The cast is to be highly commended for their superior skills in character interpretation. Steven Pasquale was an intense and thoroughly convincing John Wilkes Booth, while Andy Grotelueschen’s Samuel Byck was bone-chillingly real, especially as he describes a prescient plan to pilot a 747 airplane into the Nixon White House. Will Swenson as a sweetly deranged, if lethal Charles Guiteau, whose one desire was to become Ambassador to France, captured the character in his perfect rendition of “I Am Going to the Lordy” and during “The Ballad of Guiteau.” A highlight of Assassins was Judy Kuhn as Sara Jane Moore. Her portrayal of this quirkily deranged woman was both funny and poignant. Moore is a mess—and even though she’s intent on killing Gerald Ford (she misses) Kuhn’s depiction of her invited a certain amount of sympathy. Also commendable were Brandon Uranowitz as Leon Czolgosz, Wesley Taylor as Giuseppe Zangara, Tavi Gevinson as Lynette “Squeaky” Fromme, Adam Chanler-Berat as John Hinckley, Jr. and Bianca Horn as Emma Goldman.
The climax of Assassins comes with the murder of John F. Kennedy by Oswald. In “November 22, 1963” the ensemble as a community remembers where each was at that moment and laments in “Something Just Broke” that the nation has now been changed forever. It’s followed by the reprise of “Everybody’s Got The Right” and the musical ends.
There have been several versions of Assassins since the original 1990 Playwrights Horizons mounting. The accepted one now is the 2004 Tony-winning Broadway revival, which doesn’t include the cut 1990 “The Flag Song.” Placed at the beginning of the musical, it was discarded as irrelevant. The number was performed by Raul Esparza with a full orchestra at the 2016 Dramatists Guild Foundation annual gala and has become a part of Brian Stokes Mitchell’s repertoire. “The Flag Song” is redemptive. It speaks to societal disillusionment and concludes that the solution is in our nation’s motto, e pluribus unum—one from many. In this organization of human beings, the lyric says, is the power to change things for the better—a truth we must remember as the flag goes by.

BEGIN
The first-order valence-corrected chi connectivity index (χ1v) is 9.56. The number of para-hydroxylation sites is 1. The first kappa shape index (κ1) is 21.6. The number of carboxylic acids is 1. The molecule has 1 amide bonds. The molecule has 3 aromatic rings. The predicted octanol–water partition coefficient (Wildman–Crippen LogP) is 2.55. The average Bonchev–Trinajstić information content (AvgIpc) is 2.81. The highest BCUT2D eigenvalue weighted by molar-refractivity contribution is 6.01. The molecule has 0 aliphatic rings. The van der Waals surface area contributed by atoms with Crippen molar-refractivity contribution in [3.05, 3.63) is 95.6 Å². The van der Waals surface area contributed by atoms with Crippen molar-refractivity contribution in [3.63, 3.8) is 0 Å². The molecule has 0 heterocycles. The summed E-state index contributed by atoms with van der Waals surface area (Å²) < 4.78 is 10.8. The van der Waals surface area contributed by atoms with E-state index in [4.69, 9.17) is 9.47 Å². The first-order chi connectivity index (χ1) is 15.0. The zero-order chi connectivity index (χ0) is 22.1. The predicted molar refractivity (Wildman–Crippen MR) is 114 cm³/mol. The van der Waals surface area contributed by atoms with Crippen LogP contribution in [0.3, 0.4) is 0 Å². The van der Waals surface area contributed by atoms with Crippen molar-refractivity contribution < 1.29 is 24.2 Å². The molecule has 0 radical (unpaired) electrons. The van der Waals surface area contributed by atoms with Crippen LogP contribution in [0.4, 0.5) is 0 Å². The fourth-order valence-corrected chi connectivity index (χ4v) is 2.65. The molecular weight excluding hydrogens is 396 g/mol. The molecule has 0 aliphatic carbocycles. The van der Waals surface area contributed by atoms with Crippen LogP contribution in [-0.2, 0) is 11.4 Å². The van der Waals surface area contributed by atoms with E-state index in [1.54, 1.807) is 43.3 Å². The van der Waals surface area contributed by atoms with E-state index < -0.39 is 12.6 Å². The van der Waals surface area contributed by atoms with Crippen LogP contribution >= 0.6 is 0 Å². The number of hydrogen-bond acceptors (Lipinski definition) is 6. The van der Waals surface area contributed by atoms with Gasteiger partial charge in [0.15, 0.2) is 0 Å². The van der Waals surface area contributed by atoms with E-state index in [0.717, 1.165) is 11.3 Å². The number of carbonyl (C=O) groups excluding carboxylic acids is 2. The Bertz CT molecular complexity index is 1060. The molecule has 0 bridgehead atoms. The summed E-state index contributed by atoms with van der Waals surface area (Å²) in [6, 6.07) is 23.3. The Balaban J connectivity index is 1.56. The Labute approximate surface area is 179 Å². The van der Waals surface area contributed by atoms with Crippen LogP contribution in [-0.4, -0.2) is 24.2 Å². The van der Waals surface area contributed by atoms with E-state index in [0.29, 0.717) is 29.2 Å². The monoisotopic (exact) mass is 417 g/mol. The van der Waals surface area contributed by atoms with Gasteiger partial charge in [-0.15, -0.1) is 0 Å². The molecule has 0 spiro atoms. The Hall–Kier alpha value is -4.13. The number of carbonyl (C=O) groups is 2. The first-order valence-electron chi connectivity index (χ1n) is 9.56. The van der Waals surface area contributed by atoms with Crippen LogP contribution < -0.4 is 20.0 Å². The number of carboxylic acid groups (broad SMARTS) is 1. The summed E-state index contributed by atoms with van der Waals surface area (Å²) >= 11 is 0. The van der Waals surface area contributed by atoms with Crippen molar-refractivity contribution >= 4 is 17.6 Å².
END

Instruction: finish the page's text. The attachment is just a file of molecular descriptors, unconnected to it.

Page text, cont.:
“The Flag Song” was added as a coda in the remarkable 2019 production of Assassins at Arlington, Virginia’s Signature Theater. It was the perfect ending of hope for an audience enduring the divisions of an America in which many things have broken.
Assassins plays at the Classic Stage Company, Lynn F. Angelson Theater, 136 E 13th St, New York, NY 10003, 212-677-4210, running through January 29, 2022 -Run Time: 1 hr 45 min. no intermission
photos: Julieta Cervantes